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Housing Starts Rose as Weather Warmed, But Less Than Expected

Groundbreaking on new homes rose less than expected in March and building permits fell, pointing to underlying weakness in the housing market that could persist despite better weather.

The Commerce Department said on Wednesday that housing starts increased 2.8 percent to a seasonally adjusted annual rate of 946,000.

February's starts were revised to show a 1.9 percent rise rather than the previously reported 0.2 percent fall. Economists polled by Reuters had expected starts to rise to a 973,000-unit rate last month.

Housing starts rose less than expected in March.
Carpenters work on new homes in Las Vegas. Housing starts rose less than expected in March and building permits fell, pointing to underlying weakness in the housing market. STEVE MARCUS / Reuters

While a brutally cold winter weighed on home building in December and January, activity has also been hampered by shortages of building lots and skilled labor as well as rising prices for materials.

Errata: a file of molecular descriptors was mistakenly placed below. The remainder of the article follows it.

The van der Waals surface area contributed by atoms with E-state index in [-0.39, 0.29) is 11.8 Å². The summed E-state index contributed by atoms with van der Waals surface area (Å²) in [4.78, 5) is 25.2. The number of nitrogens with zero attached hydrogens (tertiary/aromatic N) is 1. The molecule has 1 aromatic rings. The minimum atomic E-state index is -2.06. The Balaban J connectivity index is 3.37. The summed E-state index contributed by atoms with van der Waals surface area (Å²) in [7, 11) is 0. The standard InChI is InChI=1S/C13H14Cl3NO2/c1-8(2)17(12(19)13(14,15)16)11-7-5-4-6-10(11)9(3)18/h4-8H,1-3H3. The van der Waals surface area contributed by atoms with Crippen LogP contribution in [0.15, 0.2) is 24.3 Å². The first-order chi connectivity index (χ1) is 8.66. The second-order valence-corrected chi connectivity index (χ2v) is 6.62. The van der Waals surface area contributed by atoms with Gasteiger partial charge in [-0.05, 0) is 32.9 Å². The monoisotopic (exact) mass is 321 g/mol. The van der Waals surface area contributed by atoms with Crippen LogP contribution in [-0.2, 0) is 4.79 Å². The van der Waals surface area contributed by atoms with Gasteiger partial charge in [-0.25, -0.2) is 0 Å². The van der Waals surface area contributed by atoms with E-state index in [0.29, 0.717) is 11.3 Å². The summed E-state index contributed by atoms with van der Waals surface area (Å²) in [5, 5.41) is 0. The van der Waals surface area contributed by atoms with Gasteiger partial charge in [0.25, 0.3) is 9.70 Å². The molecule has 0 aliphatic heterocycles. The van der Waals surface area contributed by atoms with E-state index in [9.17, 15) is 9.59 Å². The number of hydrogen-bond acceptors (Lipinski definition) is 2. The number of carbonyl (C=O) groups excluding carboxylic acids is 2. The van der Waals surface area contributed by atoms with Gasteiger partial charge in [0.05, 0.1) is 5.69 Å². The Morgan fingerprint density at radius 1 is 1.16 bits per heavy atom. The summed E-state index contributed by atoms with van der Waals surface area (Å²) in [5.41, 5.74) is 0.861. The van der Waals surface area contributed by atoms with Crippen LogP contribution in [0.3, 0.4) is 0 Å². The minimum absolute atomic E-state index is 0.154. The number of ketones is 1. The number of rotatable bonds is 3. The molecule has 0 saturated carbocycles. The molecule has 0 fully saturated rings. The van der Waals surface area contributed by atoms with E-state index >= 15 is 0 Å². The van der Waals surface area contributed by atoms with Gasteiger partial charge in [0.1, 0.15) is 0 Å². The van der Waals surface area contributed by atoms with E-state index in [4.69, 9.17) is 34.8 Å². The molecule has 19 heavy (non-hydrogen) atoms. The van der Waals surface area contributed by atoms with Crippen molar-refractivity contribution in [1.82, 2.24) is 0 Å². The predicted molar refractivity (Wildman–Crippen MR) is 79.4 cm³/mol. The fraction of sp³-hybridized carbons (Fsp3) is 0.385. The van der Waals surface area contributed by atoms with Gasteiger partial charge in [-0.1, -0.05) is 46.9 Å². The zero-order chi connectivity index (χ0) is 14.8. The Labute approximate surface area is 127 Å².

A report on Tuesday showed homebuilders in April were still downbeat about the sector's near-term prospects. The housing market is under strain from higher mortgage rates and elevated house prices that are sidelining potential buyers.

Groundbreaking for single-family homes, the largest segment of the market, surged 6.0 percent to a 635,000-unit pace last month. Starts for the volatile multi-family homes segment fell 3.1 percent to a 311,000-unit rate.

That was the lowest level since last October.

Permits to build homes fell 2.4 percent in March to a 990,000-unit pace. Permits for single-family homes rose 0.5 percent but fell 6.4 percent for the multi-family sector.

- Reuters